People wonder why their digital photos are so large in file size, super slow to print or upload, or why when they add it to a Powerpoint file, their Powerpoint file ends up being humongous.
Let's start with some definitions.
Megapixels or MP = amount of pixels in millions in a digital image also known as resolution.
Resolution = dimensions of the image in pixels, so Width x Height. The higher the resolution, the more pixels fit in that image and the larger the image will be.
So you're probably thinking that the higher the resolution the higher the quality of the image? Well, this is true but only in extreme cases, for example if you were printing out wall sized images or billboards. For a fixed size display, higher megapixels do not absolutely mean higher quality.
For example, an average computer LCD screen at 19 inches runs at a resolution of 1600 x 1200 or about 2 megapixels. If you take a picture at 4 megapixels <2304 x 1728> and view them on your LCD that runs at 2 megapixels <1600 x 1200>, you'll end up with a picture that is larger than your LCD can fit and you will have to crop it. If you take that same picture at 2 megapixels, you will have roughly the same quality picture except that it will now fit your screen, is smaller in file size, and thus takes up less storage on your flash card, and is therefore going to upload faster to Facebook, Flickr, Picassa, etc. If you want the target in your picture to be bigger, then use your optical zoom instead. If you mainly take pictures to share on the web or the network, put in a Powerpoint slide, or print on 4x6 paper, then an even lower resolution will be sufficient. Your home Blu-Ray player or High Def TV can output 1080p . This is still only about 2 megapixels.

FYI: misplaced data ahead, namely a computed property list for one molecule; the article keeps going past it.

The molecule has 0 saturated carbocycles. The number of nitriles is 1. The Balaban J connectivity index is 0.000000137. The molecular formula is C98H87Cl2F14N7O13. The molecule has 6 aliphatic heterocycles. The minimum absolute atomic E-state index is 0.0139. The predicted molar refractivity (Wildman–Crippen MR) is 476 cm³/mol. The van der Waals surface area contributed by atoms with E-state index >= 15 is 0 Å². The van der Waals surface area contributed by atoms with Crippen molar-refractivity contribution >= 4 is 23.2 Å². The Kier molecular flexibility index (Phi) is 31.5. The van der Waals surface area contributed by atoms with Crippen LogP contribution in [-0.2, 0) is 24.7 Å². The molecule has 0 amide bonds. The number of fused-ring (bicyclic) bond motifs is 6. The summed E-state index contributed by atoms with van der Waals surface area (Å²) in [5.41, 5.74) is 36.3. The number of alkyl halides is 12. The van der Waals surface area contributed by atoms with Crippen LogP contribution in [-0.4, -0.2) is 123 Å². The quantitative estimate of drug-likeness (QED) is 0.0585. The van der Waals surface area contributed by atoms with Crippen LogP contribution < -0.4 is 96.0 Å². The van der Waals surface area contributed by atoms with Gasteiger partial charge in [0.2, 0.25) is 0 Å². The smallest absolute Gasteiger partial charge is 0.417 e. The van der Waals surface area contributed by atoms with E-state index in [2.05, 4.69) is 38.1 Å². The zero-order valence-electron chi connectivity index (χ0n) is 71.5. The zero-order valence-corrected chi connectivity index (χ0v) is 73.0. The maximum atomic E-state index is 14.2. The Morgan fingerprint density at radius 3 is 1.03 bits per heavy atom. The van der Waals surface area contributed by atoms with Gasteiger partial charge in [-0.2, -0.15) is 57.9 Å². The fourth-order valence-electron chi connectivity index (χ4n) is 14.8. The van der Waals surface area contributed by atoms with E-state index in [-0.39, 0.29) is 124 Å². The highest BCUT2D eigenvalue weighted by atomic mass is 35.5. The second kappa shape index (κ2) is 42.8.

The bottom line is cameras these days are marketed with higher megapixel ratings. But don't believe the marketing hype. Use moderate megapixel settings on your cameras when you know what the destination of those images will be. Smaller image files use storage more efficiently. Don't waste your storage or your money on more megapixels that do not benefit you. If you inherit pictures that are large in size and resolution, you can resize them to be a lower resolution and a smaller file size. Use Office Picture Manager or other photo editing software.
-Written by Andrew Song, BreaIT Specialist II.